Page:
A number of prominent reviewers, a few of which work for major tech news publications, are out today with follow-ups to their original reviews of the phone in which they highlight myriad breaks, flaws and unflattering problems they’ve come across after using the Galaxy Fold for only a day or two. These problems are certainly bad news ahead of the launch of a device that will set you back $1,980 if you buy it next week.

CNBC’s Steve Kovach, for example, was greeted with this flickering, unusable screen on his unit that essentially rendered it an expensive brick after only using it for a day:

https://twitter.com/stevekovach/status/1118571414934753280?ref_src=twsrc%5Etfw%7Ctwcamp%5Etweetembed%7Ctwterm%5E1118571414934753280&ref_url=https%3A%2F%2Fwww.macrumors.com%2F2019%2F04%2F17%2Fsamsung-broken-galaxy-fold-devices%2F

Meanwhile, Mark Gurman of Bloomberg likewise encountered a display failure of his own that turned his unit into an unusable paperweight as well:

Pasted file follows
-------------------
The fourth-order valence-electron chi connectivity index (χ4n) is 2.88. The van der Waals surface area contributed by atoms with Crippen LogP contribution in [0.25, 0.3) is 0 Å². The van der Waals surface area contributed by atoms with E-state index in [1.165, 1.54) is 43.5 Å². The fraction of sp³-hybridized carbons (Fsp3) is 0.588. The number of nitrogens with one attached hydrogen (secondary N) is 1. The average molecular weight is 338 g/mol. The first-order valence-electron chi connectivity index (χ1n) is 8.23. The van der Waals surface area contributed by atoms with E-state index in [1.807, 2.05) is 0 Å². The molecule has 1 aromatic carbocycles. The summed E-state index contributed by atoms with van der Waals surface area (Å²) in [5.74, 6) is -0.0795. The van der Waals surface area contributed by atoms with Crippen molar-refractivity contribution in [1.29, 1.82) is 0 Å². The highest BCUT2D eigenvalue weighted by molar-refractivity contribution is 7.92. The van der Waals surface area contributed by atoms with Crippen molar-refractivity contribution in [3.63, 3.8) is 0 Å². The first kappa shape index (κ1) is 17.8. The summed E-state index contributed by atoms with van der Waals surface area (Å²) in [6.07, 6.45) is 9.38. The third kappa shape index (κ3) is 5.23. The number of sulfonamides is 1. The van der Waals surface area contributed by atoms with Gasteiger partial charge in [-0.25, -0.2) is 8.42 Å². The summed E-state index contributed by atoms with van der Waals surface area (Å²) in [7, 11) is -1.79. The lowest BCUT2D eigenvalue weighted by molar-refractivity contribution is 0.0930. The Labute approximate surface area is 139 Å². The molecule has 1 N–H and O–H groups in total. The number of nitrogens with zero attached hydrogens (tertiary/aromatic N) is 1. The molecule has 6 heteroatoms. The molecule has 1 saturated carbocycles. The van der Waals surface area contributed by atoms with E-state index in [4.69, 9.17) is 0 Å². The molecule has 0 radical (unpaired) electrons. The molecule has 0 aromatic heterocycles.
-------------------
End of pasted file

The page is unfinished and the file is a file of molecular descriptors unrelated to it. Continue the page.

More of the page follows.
In additional tweets, Gurman explained that he removed a screen protector that he didn’t realize wasn’t supposed to be removed — something he concedes may have exacerbated his device’s problems. Then, prominent YouTuber and product reviewer Marques Brownlee apparently did the same thing.

“PSA: There’s a layer that appears to be a screen protector on the Galaxy Fold’s display,” Brownlee told his Twitter followers Wednesday. “It’s NOT a screen protector. Do NOT remove it. I got this far peeling it off before the display spazzed and blacked out. Started over with a replacement.”

Meanwhile, The Verge’s Dieter Bohn posted a piece about his Fold on Wednesday, noting that he’d discovered a small bulge on the crease of his unit that eventually pressed into the screen enough to break it.

This is all a pretty dramatic reversal from the smattering of somewhat positive reviews the foldable phone garnered in the beginning, with many reviewers seeming to be especially impressed with the fact that they didn’t hate the device’s obviously unusual design.

Samsung had to shut down the ability to preorder the Fold from the company’s online store after it said demand exceeded its expectations, and ahead of the April 26 launch — which is when members of the public will be able to get their hands on a Galaxy Fold of their own — the company is taking preorders via third-parties.

Given that the phone costs so much, it’s absolutely crazy to see so many major problems spring up in the days before its public release. We won’t have to wait too long, though, to see if those were flaws are just associated with a small number of review units, or if the problems speak to a wider issue.